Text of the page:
Jerry Cartwright

Jerry Cartwright

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Hybrid Working - What is the challenge?

May 13, 2021

The post pandemic era challenges employers to generate real change and transformation. It provides the opportunity to move away from the old ways of thinking and working. It gives organisations the chance to step back and reflect on why, how and what might work best in terms of “Hybrid / Blended” ways of working.  

Leaders and managers are the “Gatekeepers” (or barriers!) to building real flexibility. They need to shift from counting the hours people work and valuing presenteeism, to measuring the output of what is actually delivered. The success of homeworking during this pandemic has enabled a reflection on when and where employees perform at their best. This has necessitated a focus on “outputs” (not inputs) without observation. In turn this has helped to build trust and mutual respect.  

Today’s leaders and managers must be mindful of the different types of flexibility that they can offer. A focus on fairness and inclusion (no bias) is also required. 

“Flexibility is not a straight line, we are looking at resourcing engagements on fairness rather than convenience” - Quote from Sarah Churchman, Chief Inclusion, Community and Wellbeing Officer, PwC.  

“We are moving beyond the 9 to 5 when we all had to go to the same place at the same time to “do work”; technology has allowed us to do that.” – Quote from Gemma Dale, lecturer at Liverpool John Moores University and author of Flexible Working: How to implement flexibility in the workplace to improve employee and business performance.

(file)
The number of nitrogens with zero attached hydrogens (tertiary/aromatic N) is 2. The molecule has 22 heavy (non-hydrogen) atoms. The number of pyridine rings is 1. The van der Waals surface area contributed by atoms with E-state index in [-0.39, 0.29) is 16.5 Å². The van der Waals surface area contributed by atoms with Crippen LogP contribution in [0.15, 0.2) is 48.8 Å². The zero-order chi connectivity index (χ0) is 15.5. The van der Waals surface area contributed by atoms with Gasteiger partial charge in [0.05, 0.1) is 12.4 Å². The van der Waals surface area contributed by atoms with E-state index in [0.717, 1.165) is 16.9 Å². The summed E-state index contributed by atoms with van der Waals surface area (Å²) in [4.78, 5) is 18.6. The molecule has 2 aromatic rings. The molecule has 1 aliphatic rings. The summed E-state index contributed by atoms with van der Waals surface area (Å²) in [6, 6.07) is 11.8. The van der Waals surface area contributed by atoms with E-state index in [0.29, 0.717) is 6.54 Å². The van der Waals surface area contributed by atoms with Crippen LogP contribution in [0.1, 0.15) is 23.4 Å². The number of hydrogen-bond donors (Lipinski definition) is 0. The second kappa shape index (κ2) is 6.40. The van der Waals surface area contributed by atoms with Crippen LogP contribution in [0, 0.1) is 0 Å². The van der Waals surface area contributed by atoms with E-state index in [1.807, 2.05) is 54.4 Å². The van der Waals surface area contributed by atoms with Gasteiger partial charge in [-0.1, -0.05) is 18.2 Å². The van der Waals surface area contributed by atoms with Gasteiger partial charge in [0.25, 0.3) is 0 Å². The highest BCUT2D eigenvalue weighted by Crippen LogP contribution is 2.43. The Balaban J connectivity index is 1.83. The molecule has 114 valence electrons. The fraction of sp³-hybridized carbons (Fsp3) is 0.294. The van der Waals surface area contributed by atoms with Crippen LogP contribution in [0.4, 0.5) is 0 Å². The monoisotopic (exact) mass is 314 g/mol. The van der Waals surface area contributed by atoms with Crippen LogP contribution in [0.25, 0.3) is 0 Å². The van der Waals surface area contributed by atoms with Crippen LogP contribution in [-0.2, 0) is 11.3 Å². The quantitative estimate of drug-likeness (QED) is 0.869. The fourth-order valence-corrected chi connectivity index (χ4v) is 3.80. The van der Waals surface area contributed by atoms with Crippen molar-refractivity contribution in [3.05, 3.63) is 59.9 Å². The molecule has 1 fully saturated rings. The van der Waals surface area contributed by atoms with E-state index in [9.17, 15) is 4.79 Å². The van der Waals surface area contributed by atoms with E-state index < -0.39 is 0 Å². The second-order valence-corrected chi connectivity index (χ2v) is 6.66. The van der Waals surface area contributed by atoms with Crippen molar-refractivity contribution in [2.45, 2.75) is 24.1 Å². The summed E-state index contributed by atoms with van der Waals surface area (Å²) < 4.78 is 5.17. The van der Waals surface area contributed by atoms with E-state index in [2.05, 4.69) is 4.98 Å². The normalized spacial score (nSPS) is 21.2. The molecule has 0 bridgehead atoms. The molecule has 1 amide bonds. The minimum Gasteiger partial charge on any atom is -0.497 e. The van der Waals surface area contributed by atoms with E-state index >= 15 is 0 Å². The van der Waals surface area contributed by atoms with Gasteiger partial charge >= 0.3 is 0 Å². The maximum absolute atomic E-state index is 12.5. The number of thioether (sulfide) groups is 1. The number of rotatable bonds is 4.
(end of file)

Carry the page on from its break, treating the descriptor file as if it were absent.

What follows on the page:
As we approach an end to lockdown employers might be well served by; 

1. Production of a strategy for post pandemic ways of working - incorporating a true hybrid solution.

2. Moving beyond the reactive 'Lift and Shift' solutions that have been generated during the pandemic to a more sustainable, agile and proactive methodology.

3. Building understanding of the breadth and depth of 'flexible' working options with your leaders and managers to ensure actions and behaviour change enables and considers the following: 

      • Work/life balance
      • Work/life integration
      • Mental health
      • Mindfulness
      • Compassion and empathy
      • Resilience
      • Increased levels of emotional intelligence
      • Autonomy
      • Empowerment
      • Effective collaboration
      • Fairness, inclusion and diversity
      • Trust building
      • Self-development and group/team development opportunities
      • Brainstorming opportunities (enabling creativity/innovation)
      • Performance management
      • Productivity measurement
      • Client management and client facing activity
      • Training in use of technology/online tools (to ensure effective communication)
      • Promotion process and career development tools
      • Job design
      • Job share opportunities

The pandemic has led many organisations to think that they have cracked “flexible working” with the “lift and shift” from office work to home working. However, as the labour markets begin to move again and employees reflect on their choices, they may well vote with their feet, in search of a better way of working!  

TWO QUESTIONS TO PROVOKE DISCUSSION:  

Q1. Uncertainty and change is constant in today’s volatile, complex and ambiguous world. The pandemic provides us opportunities and threats in abundance….so what is your stance on moving to true a hybrid / blended working style OR will you attempt to revert to the “old ways” of working as we come out of lockdown? 

Q2. Regardless of your choice…..Why, what and how will you do that? 

 

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Topics: Featured talent management leadership development leadership personal development behaviour change innovating motivation engagement hybrid working

  

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